An online forum in Harper’s kicks off today, with the title: War with Iran?
The chance of military action certainly seems to be growing. Some in the administration, led by the vice president, seem to want a confrontation with Iran before George W. Bush’s term expires. A few days ago, I spoke with a person who is intimately familiar with the official debate on Iran. This person told me that the Pentagon has completed its targeting of hundreds of Iranian sites; and although he did not believe that a strike is imminent or inevitable, he does believe that the White House considers itself to have addressed and overcome all significant obstacles to a military strike.
So is a military confrontation with Iran coming?
Over the past few days, I’ve contacted a number of academics, think-tank analysts, and former government officials and asked them whether they think military action against Iran is or is not likely. I also asked them about the probable consequences of a military confrontation.
This is essential reading. Here are a few snippets from those interviewed today:
The idea that the U.S. could bomb Iran “surgically,” gain Iranian compliance, and then bolster the American position in the Middle East is risky in the extreme. A U.S. attack would undermine pragmatic voices in Iran, revive Iranian nationalism, provide incentives for Iran to make life extremely difficult for the U.S. in Iraq and elsewhere, and probably impede the international trade in petroleum. Support for the United States is already weak among Iraq’s Shiite community. The idea that America could align with a majority-Shiite government in Baghdad and simultaneously attack Iran is delusional. If America loses mass support among Iraqi Shiite, then the movie is over.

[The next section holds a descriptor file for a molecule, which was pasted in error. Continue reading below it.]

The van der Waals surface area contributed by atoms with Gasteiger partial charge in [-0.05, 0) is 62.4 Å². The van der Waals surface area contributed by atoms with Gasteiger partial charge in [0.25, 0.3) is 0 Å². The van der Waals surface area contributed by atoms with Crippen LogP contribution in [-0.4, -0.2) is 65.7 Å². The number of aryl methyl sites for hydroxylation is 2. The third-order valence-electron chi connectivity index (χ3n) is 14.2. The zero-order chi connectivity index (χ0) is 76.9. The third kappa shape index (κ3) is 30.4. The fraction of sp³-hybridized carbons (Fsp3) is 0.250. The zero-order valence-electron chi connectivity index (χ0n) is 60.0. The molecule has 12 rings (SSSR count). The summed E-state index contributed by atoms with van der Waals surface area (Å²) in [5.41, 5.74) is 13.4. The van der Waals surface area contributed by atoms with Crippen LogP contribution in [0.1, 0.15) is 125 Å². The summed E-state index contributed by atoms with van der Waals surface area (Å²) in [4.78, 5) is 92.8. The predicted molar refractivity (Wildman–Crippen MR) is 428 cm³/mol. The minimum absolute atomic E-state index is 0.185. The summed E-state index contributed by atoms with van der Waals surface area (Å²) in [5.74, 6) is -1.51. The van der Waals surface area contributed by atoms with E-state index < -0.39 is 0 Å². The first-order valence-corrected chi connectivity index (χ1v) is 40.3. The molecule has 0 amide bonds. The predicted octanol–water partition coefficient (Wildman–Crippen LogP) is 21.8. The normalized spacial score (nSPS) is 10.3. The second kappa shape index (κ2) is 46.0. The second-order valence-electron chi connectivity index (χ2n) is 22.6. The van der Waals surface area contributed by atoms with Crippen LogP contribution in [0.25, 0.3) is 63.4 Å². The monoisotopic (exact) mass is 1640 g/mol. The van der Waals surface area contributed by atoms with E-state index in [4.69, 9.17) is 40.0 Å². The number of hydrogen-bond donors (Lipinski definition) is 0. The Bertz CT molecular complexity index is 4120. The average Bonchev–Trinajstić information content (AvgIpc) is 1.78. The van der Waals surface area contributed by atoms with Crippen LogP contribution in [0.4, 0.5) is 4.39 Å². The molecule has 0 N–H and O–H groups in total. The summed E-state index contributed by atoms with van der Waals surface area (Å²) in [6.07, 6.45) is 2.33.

Surveying U.S. history, one is hard-pressed to find presidential decisions as monumentally ill-informed and counterproductive as the decision to invade and occupy Iraq; however, a decision to go to war against Iran would arguably surpass the Iraq war as the worst foreign policy decision ever made by an American president.
— Richard Norton, Boston University
I am extremely wary of a military campaign against Iran’s nuclear infrastructure. If military action is taken against that infrastructure, there would be nothing “surgical” about the proceedings. The airstrikes associated with contingency planning suggest that such maneuvers, in addition to hitting a number of widely dispersed atomic-development targets, would have to take out much of Iran’s air defenses in order to clear paths to the targets. It would be a very large operation, probably spanning many days.
— Wayne White, Middle East Institute